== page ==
Freegal also has music for teens and adults, offering more than 9 million songs and music from over 28,000 labels. Download up to 5 songs a week and stream up to 5 hours of music a day with your library card.
Most people have been influenced by music, whether it be classical, folk, pop, hip-hop or rock. Kids love to clap along and sing to their favorite tunes. So why not encourage them to participate in the music and learn how to play an instrument?
Learning how to play an instrument offers many benefits, and it can be super fun! Playing a musical instrument can–
- Help with expression.
- Enhance self-esteem and responsibility.
- Increase math and reading comprehension skills.
- Require the interpretation of symbols in order to play the correct notes at the right time. The developing brain craves this type of workout!
Your child could learn how to play the piano, trombone, cello, the didgeridoo or even a homemade instrument. If you are looking for a DIY instrument, “Music Makers & Toys” has instructions for creating tambourines, box guitars and a kazoo.
“My First Classical Music Book” by Genevieve Helsby teaches kids where music is heard, who writes it and what the instruments sound like. The book even comes with a CD that has classical songs from the Harry Potter films to Beethoven’s Symphony No. 6.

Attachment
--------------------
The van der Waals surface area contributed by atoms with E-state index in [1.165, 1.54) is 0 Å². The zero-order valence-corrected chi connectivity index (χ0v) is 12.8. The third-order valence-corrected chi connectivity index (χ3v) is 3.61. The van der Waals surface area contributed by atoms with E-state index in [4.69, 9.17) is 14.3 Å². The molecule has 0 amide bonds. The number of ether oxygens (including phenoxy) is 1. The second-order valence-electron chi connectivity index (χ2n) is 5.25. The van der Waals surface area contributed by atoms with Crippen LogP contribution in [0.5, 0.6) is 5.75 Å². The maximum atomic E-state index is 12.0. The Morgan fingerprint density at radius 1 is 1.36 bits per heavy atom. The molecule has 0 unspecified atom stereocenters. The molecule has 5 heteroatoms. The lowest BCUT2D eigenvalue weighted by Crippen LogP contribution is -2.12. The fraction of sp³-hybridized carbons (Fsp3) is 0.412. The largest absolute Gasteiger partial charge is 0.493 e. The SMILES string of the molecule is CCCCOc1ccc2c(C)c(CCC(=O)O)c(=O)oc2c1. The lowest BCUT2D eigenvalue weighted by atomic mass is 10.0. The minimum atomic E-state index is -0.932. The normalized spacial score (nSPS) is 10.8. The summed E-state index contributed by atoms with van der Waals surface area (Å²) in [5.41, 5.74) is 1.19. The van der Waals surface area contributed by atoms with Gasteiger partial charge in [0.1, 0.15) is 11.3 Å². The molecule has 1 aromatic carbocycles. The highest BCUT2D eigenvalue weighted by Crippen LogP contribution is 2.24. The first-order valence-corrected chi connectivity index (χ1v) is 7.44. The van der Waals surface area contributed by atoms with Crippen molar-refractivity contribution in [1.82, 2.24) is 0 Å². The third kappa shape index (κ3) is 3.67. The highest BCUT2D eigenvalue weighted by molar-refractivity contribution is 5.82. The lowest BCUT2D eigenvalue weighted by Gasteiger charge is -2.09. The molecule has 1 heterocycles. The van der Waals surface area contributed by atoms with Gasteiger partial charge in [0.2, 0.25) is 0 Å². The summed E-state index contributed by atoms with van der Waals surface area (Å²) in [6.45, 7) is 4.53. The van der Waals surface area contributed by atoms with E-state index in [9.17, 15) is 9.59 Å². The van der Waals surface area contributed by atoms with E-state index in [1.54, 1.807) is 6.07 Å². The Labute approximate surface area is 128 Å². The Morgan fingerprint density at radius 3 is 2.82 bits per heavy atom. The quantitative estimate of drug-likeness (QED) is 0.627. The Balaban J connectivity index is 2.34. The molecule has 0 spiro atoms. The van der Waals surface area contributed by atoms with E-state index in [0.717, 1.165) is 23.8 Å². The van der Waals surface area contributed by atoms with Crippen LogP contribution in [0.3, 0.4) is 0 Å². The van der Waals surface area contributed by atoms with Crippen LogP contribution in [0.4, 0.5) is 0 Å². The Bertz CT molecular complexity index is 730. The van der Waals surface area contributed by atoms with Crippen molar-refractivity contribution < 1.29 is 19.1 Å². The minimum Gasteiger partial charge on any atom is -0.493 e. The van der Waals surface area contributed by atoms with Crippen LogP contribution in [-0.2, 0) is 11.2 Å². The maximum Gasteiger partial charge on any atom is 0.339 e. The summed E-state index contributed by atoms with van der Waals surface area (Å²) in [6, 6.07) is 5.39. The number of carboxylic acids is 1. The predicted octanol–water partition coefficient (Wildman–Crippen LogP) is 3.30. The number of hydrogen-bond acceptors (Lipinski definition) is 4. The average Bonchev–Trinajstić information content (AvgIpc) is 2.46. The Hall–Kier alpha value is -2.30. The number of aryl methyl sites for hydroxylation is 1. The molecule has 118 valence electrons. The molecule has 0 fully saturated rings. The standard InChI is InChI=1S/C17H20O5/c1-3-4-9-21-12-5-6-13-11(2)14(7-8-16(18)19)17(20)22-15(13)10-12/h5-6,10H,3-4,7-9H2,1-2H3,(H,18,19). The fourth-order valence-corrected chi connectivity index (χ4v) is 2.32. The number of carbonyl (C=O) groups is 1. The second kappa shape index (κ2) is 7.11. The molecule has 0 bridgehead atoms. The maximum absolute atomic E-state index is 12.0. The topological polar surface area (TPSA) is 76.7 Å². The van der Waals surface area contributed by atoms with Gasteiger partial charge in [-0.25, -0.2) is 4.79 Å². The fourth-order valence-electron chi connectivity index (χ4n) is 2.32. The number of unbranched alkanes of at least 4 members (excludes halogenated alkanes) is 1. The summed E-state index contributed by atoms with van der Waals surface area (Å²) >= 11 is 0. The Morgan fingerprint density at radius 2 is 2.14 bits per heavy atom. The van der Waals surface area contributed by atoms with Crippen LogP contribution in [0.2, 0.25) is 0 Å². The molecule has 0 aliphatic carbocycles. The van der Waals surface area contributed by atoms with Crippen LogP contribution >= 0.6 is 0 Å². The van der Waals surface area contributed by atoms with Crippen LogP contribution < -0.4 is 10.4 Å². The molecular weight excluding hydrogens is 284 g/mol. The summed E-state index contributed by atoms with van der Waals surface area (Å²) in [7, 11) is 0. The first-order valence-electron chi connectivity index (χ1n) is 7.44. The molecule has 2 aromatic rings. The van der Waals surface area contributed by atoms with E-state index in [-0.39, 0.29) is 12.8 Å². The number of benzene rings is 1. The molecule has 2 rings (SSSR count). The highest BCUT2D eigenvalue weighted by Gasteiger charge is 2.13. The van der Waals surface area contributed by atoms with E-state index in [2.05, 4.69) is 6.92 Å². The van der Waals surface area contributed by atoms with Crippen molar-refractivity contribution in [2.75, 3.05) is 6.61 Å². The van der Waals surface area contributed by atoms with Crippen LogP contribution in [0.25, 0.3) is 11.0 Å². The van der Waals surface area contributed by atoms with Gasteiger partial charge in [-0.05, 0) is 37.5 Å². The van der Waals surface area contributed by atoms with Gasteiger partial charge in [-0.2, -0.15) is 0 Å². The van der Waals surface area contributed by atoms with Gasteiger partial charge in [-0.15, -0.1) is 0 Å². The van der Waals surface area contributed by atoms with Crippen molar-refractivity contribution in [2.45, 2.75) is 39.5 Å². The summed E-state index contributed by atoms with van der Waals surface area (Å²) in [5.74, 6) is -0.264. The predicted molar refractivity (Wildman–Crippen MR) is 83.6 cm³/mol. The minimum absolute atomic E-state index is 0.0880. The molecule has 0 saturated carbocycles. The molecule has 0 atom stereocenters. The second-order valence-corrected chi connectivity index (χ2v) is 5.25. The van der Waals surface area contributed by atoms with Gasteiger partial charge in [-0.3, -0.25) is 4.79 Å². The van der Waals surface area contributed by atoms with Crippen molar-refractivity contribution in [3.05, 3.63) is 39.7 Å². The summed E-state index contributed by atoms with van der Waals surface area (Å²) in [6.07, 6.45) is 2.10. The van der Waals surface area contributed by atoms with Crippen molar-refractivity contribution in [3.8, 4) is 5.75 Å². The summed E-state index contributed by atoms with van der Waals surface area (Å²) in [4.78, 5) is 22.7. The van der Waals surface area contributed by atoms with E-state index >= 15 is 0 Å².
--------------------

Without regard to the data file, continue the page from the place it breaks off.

For the younger kids, “Music Is…” by Brandon Stosuy is a beautifully illustrated board book that introduces the most simple concepts of music.
For more information on the amazing benefits of music you can visit the Peterson Family Foundation website. And be sure to look for all of the upcoming music-related DBRL events for our “Libraries Rock!” Summer Reading Program!
What’s the best part about summer? More time to read! For school-age children in particular, these lazy, hazy days are ideal for diving into books that they may not get a chance to read during the school year. Summer is also a great time to explore award-winning books. Be sure to check out DBRL’s many children’s book lists for inspiration. Equally important, summer reading helps keep reading skills sharp!
Of course, for parents and guardians, the beautiful weather and plethora of outdoor activities can make reading a hard sell this time of year. But don’t dismay! We’re here to help.
First and foremost, beginning May 30, visit one of our DBRL branches or stop by a bookmobile, and sign up for our free “Libraries Rock!” Summer Reading program! Kids and teens who complete their reading challenge receive a free book and will also be entered into our drawing for some awesome prizes.